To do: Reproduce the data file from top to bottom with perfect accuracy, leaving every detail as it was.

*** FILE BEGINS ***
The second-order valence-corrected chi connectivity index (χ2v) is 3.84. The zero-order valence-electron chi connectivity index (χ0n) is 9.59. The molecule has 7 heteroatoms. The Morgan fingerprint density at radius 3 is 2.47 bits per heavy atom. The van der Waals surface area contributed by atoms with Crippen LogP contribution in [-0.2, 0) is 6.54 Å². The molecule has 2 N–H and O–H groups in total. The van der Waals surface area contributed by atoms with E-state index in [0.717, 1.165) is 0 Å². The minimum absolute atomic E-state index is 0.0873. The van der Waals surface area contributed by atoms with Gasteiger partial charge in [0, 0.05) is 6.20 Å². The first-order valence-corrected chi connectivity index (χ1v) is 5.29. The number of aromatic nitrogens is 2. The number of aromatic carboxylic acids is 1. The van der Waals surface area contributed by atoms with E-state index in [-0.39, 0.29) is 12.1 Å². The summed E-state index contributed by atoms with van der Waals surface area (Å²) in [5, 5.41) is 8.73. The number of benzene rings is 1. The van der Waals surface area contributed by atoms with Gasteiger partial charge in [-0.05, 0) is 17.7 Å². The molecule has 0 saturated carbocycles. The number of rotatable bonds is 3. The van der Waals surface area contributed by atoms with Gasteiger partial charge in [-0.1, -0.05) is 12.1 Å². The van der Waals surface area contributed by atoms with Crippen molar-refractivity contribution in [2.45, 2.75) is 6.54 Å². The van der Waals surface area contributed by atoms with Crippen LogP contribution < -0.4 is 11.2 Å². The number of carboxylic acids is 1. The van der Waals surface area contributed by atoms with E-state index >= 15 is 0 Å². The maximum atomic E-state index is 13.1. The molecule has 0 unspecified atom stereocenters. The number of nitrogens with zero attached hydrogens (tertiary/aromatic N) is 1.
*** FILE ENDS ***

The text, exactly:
The second-order valence-corrected chi connectivity index (χ2v) is 3.84. The zero-order valence-electron chi connectivity index (χ0n) is 9.59. The molecule has 7 heteroatoms. The Morgan fingerprint density at radius 3 is 2.47 bits per heavy atom. The van der Waals surface area contributed by atoms with Crippen LogP contribution in [-0.2, 0) is 6.54 Å². The molecule has 2 N–H and O–H groups in total. The van der Waals surface area contributed by atoms with E-state index in [0.717, 1.165) is 0 Å². The minimum absolute atomic E-state index is 0.0873. The van der Waals surface area contributed by atoms with Gasteiger partial charge in [0, 0.05) is 6.20 Å². The first-order valence-corrected chi connectivity index (χ1v) is 5.29. The number of aromatic nitrogens is 2. The number of aromatic carboxylic acids is 1. The van der Waals surface area contributed by atoms with E-state index in [-0.39, 0.29) is 12.1 Å². The summed E-state index contributed by atoms with van der Waals surface area (Å²) in [5, 5.41) is 8.73. The number of benzene rings is 1. The van der Waals surface area contributed by atoms with Gasteiger partial charge in [-0.05, 0) is 17.7 Å². The molecule has 0 saturated carbocycles. The number of rotatable bonds is 3. The van der Waals surface area contributed by atoms with Gasteiger partial charge in [-0.1, -0.05) is 12.1 Å². The van der Waals surface area contributed by atoms with Crippen molar-refractivity contribution in [2.45, 2.75) is 6.54 Å². The van der Waals surface area contributed by atoms with Crippen LogP contribution < -0.4 is 11.2 Å². The number of carboxylic acids is 1. The van der Waals surface area contributed by atoms with E-state index >= 15 is 0 Å². The maximum atomic E-state index is 13.1. The molecule has 0 unspecified atom stereocenters. The number of nitrogens with zero attached hydrogens (tertiary/aromatic N) is 1.